Christmas memories are some of our most treasured memories because they are reminders of our past, shared experiences of childhood and of family. They speak of a time when wonder and excitement filled our lives, and we believed anything was possible.
No that I’m older, many of my Christmas memories include loved ones I have lost – my grandparents, my dad, my brother, John, and friends I’ve lost touch with. Within my Christmas memories, however, they walk with me again. I can recall, as if it were yesterday, going to buy our tree on the coldest night of the year. How my dad figured this out remains a mystery, but I can still feel the bite of the cold, our cheeks and noses cherry red, our joy when we knew we had found the perfect tree. The next step was to hang the outside lights on the next coldest night of the year! I remember helping my father string the lights on the bushes in front of our house, the snow coming down and the wind whipping it into drifts. Most of my childhood Christmases were white.
Right before Christmas each year, usually on a Sunday, we would drive up to check on our summer cabin at Lake Wallkill in Sussex County, NJ. We would stop to do a little Christmas shopping in a large department store there. We’d make our purchases as snow began to fall, and once home, rush to hide them from view. I have a clear memory of buying a set of colored pencils there. They were made of clear plastic which made it easy to see what color they were. and by twisting the top of the pencil, the color moved down to keep a point ready to color. Funny, the things you remember.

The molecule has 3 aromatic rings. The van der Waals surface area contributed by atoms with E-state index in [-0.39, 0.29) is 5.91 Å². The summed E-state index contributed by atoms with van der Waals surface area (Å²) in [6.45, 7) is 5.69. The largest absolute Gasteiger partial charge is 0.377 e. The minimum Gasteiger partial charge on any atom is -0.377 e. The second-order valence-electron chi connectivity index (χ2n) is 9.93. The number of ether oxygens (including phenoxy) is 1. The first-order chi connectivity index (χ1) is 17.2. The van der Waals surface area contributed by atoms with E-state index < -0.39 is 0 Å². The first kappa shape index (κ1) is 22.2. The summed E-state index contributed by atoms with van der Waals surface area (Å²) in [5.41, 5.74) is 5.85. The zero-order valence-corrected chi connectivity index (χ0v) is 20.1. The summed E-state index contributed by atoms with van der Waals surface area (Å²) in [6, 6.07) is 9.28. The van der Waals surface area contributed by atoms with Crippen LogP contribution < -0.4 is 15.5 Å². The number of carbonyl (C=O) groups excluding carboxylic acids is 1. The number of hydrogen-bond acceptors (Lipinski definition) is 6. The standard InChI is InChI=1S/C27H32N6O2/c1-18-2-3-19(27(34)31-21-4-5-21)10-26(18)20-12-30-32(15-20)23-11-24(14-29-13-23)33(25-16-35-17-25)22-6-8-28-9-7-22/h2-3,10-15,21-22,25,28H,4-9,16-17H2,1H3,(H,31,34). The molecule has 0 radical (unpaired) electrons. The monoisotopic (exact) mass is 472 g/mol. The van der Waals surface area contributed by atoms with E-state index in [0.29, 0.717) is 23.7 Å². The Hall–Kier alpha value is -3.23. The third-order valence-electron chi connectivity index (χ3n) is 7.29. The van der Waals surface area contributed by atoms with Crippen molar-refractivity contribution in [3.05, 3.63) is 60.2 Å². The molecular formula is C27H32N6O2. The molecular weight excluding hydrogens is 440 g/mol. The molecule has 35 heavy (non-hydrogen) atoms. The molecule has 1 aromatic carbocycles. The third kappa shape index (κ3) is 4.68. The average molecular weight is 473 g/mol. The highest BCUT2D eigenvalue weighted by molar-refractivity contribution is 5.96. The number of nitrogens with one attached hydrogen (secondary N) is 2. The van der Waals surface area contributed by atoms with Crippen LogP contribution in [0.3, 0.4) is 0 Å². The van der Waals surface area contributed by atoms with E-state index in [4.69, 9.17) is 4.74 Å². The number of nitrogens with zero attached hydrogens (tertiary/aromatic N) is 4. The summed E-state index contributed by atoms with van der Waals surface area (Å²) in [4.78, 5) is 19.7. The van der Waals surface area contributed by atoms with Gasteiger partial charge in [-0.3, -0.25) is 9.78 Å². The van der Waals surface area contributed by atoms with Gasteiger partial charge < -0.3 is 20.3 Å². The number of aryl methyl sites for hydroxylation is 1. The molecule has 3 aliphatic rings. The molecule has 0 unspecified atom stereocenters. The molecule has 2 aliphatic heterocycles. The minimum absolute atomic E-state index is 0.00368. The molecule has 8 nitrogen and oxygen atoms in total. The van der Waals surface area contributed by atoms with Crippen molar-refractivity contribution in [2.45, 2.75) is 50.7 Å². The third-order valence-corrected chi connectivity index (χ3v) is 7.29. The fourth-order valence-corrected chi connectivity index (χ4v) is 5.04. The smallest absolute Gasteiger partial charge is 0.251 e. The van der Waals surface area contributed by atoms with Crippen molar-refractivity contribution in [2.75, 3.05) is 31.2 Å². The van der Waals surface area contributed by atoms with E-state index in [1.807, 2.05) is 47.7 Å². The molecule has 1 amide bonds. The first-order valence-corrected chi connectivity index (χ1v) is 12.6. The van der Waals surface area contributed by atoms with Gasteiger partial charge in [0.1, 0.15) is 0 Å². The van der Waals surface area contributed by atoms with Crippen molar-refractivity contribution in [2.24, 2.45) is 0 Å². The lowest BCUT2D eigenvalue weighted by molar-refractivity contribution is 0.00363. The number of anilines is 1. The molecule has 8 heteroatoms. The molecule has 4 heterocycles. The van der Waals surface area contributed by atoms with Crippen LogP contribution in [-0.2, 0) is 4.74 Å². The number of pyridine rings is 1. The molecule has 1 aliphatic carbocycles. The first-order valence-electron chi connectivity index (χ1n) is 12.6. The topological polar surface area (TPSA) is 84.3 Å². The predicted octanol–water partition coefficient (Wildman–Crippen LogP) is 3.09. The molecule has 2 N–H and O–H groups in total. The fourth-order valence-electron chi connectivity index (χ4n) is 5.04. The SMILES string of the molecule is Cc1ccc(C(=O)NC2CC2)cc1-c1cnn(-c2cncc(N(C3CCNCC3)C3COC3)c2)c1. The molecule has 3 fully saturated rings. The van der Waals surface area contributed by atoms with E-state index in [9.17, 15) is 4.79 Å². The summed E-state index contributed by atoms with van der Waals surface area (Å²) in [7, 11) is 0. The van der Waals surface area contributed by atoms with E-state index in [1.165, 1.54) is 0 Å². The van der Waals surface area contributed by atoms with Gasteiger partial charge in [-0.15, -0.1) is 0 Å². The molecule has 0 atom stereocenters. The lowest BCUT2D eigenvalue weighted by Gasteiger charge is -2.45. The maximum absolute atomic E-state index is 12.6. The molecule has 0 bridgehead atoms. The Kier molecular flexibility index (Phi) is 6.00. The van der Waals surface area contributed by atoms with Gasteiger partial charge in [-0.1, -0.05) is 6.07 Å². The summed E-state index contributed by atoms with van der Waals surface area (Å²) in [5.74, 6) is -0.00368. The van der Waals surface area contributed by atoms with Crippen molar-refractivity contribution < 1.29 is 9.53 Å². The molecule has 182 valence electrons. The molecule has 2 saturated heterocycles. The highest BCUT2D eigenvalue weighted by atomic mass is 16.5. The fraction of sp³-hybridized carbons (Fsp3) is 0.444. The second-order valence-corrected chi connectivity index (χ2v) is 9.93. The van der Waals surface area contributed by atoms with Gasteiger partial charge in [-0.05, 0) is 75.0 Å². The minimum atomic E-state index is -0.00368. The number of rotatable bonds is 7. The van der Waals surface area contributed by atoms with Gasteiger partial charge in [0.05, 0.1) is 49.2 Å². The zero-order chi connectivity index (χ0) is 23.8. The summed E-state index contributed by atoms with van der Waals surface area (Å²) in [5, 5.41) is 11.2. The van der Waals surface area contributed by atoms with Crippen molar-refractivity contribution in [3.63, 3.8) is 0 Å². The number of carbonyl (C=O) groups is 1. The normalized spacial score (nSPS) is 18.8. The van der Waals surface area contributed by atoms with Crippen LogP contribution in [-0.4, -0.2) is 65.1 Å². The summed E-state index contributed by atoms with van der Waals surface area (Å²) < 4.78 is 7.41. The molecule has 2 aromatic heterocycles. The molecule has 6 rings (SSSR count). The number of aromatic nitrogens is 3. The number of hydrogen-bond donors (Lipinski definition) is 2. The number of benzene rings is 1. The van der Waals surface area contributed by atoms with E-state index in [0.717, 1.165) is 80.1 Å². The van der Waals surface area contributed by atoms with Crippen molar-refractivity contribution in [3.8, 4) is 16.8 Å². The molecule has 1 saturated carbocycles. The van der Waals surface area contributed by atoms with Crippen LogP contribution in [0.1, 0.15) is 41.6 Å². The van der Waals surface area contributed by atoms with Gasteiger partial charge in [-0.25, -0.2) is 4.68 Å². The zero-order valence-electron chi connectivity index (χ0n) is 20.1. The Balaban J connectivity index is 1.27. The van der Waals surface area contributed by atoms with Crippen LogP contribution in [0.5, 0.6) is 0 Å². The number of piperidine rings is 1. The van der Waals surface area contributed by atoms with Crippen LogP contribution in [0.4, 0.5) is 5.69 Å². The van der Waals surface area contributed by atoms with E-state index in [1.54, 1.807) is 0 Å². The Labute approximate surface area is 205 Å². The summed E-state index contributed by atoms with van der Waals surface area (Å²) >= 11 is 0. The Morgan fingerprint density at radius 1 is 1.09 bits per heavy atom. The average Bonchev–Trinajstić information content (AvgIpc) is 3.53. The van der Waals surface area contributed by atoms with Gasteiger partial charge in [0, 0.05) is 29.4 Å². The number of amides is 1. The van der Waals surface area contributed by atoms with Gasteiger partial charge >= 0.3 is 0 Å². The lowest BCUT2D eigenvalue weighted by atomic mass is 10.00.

I recall the smell of the roasting turkey, the tartness of cranberry sauce and the incomparable tasty delight of one of my grandma’s pies. My grandmother had 9 children and she and my aunt lived next door to us, so at Christmas, when her seven sons and their families came to call, they dropped in for a visit with us, too. It took most of the week between Christmas and New Year’s day to visit and be visited by all our relatives and friends.
The first Christmas I remember was when I was 5, and we traveled to Florida to visit my dad’s uncle. I remember taking a ride in a glass bottom boat in the Everglades. When I was 8, I received a Shirley Temple Treasury. I still have the book, although I had to make it a new cover for it. When I was 11, Santa brought me my first camera – a Kodak Brownie. This is the first picture I took with it.
I recall the Christmas I received a nine transistor radio. It was bright red, and I could listen to Cousin Brucie on 77 WABC radio from our backyard poolside deck. What a marvel! My first tape player, also a Christmas gift,was a reel to reel – long before 8 tracks, cassettes and the i Pod. We would tape our favorite TV shows (audio only, of course), then play them over and over.
During high school and college, I was the local TAP/CAP (Teen Action Program/College Action Program) coördinator for the March of Dimes, and each Christmas we would go out caroling and accept donations for the March of Dimes. What fun we had strolling along under a dark sky spangled with stars, filling the cold night air with song.
Christmas memories grow more precious as the years go by. New traditions eventually replace the old as children grow, friendships fade, families move, and loved ones pass away but those memories of Christmases past stay with us, as clear and crisp as a winter’s day in late December.